Planet SOS: 22 Modern Monsters Threatening Our Environment (and What You Can Do to Defeat Them!); Marie G. Rohde
There are lots of children’s books that deal with the problems that the planet is facing. In Planet SOS, Marie G Rohde has taken a unique and highly engaging approach that will be greatly appreciated by the target audience.
We are under attack from pollution monsters. They are invading towns and cities, rivers and oceans, the air, the land, even the sewers. And the worst part is…these monsters are absolutely thrilled with all of the problems that they are causing. But all is not lost, we have fought against them before and we can fight against them again. It is time to take action…
Planet SOS takes beasts and monsters from myths and legends and reimagines them as climate threats, introducing twenty-two delightfully named monsters including Atmosdragon, The Urban Sprawlosaurus, Smogosaurus, The Grease Behemoth and The Aqualik. Each monster is given a double page spread featuring a wonderfully whimsical illustration that is funny and friendly rather than scary. Monsters introduce themselves and proudly gloat about what damage and destruction they have done and can cause. A ‘Monster Card’ with symbols that can be interpreted using the fold out key at the front of the book shows what can be done to shrink the monster’s power and conversely what actions will see the monster’s power increase. A quirky ‘Monsterometer’ is used to show how much damage the monster is causing to the planet.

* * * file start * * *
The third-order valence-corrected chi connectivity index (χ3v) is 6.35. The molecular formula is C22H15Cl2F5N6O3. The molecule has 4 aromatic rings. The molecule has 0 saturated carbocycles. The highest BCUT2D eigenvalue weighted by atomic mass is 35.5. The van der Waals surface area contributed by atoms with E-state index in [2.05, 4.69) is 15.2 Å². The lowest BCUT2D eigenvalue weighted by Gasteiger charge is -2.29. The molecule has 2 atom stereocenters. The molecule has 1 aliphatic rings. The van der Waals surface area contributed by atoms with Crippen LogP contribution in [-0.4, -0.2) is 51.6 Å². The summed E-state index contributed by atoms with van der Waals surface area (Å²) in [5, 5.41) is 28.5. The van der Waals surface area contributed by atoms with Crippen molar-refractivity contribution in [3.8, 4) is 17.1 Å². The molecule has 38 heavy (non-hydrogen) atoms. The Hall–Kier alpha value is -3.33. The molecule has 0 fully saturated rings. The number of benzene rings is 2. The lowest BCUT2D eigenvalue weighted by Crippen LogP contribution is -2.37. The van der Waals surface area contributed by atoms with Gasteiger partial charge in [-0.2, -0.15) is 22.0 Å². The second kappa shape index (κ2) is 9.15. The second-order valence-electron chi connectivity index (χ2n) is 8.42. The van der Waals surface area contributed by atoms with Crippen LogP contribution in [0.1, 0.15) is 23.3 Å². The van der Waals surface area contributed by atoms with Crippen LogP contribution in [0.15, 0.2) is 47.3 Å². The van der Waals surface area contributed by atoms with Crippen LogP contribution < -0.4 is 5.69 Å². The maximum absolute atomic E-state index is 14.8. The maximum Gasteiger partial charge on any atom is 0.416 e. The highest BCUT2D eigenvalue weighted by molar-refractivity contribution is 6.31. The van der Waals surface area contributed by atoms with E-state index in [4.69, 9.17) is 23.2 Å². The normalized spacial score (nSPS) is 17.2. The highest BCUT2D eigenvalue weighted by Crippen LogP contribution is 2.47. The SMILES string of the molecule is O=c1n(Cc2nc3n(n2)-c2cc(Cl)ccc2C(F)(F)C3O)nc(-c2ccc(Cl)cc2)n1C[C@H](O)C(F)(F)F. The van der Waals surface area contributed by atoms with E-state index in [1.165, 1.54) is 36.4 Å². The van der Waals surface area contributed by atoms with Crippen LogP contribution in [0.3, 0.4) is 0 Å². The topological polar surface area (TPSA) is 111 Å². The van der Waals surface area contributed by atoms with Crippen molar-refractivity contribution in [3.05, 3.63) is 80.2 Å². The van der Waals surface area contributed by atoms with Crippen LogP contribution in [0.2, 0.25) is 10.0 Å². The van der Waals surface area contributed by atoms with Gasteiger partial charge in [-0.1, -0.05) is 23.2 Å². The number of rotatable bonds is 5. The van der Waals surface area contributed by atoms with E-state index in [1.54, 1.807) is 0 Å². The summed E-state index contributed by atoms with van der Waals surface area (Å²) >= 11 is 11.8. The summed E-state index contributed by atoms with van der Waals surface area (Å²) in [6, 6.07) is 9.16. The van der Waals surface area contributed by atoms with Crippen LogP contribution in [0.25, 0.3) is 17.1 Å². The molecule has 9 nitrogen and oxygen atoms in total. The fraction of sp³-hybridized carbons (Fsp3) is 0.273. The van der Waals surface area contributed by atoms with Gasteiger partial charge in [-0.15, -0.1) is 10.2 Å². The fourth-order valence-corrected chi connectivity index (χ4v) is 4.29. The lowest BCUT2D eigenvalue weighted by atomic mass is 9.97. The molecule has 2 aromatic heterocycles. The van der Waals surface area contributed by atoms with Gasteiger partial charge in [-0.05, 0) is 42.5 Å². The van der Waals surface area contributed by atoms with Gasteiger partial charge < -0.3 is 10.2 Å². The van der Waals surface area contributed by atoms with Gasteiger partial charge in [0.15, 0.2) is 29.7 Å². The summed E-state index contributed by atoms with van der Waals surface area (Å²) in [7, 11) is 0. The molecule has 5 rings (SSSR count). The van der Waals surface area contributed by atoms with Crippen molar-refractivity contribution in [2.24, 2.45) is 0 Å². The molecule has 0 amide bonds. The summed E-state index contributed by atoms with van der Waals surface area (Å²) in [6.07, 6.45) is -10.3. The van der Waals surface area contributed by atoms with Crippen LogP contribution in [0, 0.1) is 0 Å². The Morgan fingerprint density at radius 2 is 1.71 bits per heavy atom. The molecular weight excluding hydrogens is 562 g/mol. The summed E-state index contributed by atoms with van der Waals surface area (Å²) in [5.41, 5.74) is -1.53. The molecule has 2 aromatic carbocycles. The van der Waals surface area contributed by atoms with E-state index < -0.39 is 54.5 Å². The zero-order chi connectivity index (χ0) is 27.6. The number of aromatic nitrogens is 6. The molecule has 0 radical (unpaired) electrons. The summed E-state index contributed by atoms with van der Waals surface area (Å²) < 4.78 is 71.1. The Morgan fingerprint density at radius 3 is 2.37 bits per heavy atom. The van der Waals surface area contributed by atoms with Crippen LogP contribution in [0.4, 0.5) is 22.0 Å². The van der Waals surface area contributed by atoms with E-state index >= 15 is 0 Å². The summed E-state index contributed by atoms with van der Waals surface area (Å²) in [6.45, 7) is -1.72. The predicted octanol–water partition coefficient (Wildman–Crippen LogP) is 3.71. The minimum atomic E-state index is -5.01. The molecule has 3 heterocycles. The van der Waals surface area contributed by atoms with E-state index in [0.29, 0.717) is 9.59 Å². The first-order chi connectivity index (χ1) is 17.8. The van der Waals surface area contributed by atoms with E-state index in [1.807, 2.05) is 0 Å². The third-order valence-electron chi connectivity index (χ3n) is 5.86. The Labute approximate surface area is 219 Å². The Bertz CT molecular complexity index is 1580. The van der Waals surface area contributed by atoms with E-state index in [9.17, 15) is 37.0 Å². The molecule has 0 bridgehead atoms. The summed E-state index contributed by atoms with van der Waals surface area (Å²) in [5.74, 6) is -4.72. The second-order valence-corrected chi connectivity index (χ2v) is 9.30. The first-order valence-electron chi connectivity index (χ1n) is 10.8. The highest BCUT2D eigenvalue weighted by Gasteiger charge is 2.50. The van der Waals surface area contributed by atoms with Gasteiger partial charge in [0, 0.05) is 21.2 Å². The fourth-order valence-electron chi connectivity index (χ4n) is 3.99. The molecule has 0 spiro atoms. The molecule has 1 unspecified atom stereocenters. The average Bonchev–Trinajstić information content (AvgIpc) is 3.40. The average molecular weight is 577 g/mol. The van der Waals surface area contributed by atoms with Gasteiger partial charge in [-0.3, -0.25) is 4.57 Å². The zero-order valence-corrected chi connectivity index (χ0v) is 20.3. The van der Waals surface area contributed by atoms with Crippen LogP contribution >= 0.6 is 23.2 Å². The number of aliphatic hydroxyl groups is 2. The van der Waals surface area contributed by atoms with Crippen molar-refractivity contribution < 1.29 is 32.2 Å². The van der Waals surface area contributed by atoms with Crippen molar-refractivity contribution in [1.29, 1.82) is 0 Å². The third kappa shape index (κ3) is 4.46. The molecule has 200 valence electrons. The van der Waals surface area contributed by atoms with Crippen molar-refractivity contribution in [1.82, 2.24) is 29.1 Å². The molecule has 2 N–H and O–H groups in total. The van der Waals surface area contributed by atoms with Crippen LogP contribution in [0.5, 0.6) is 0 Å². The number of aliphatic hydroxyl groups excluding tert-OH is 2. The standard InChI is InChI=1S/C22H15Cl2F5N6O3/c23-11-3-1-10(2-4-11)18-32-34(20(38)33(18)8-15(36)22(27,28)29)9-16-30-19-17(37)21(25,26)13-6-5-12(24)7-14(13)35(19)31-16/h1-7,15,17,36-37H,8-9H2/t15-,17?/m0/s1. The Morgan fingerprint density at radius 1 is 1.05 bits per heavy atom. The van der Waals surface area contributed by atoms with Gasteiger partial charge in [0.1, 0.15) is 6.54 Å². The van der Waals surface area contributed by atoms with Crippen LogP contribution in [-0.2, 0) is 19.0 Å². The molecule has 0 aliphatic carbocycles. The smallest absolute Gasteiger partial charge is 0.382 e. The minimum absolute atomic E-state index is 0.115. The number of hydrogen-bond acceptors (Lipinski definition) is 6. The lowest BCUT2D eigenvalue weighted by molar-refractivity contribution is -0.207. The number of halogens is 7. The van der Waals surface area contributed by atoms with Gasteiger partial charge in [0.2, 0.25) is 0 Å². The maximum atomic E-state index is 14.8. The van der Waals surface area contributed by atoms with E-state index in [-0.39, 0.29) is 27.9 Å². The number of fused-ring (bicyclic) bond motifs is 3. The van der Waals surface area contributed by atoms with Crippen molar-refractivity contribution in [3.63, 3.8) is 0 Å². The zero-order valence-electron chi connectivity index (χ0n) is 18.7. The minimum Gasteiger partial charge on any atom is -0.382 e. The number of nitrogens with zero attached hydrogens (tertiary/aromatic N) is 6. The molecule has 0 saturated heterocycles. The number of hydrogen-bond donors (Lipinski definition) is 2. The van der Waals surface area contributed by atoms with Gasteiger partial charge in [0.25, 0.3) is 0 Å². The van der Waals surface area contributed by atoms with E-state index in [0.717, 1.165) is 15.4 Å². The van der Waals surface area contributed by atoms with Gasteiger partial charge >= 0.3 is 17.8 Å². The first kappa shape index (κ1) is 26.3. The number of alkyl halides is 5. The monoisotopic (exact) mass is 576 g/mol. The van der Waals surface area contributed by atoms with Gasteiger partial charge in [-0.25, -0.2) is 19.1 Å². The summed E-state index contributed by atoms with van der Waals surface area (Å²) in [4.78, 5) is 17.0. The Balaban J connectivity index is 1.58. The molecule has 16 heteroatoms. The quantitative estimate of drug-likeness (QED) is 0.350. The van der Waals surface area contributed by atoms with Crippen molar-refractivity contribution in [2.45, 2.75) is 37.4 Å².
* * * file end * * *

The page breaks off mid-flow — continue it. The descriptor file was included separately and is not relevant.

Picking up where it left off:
Somewhat ironically, the creation of all of these monsters is as a result of human actions. The monsters are quick to remind readers of what humans have done to power them from excessive use of cars and burning of fossil fuels to the human need to constantly buy new, the dumping of plastic waste in the oceans to oil spills, the use of toxic chemicals and nuclear power to deforestation and the destruction of habitats as a result of sprawling suburban areas. There is hope though, as with some nervousness the monsters go onto explain how humans have tried to defeat them although most are fairly confident that they will still be around for a while and in many cases their power may well be growing. Solutions provided to solving the damage the monsters cause include eating less meat, the use of renewable energy, sustainable city planning, composting, banning single use plastics and reducing the use of pesticides.
To reinforce the responsibility of humans and the power we have to really make a difference, Rohde passionately makes a planet-saving plea to readers in strongly worded forewords and afterwords. At the back of the book there is a fold-out map that shows the location and threat of the monsters although somewhat misleadingly it suggests that threats are specific to certain geographic locations rather than a global threat. Included on the map is a neat timeline that identifies key events that have impacted the climate. There is also a detailed glossary, an overview of all of the ‘Monster Cards’ allowing for quick reference, a list of sources and an index.
In what is a crowded marketplace, this is a book that really stands out and will bring much delight to young eco-crusaders with the challenges it poses and the actions that can be taken to make a change. Now let’s go and defeat some monsters.
Recommended for 8+.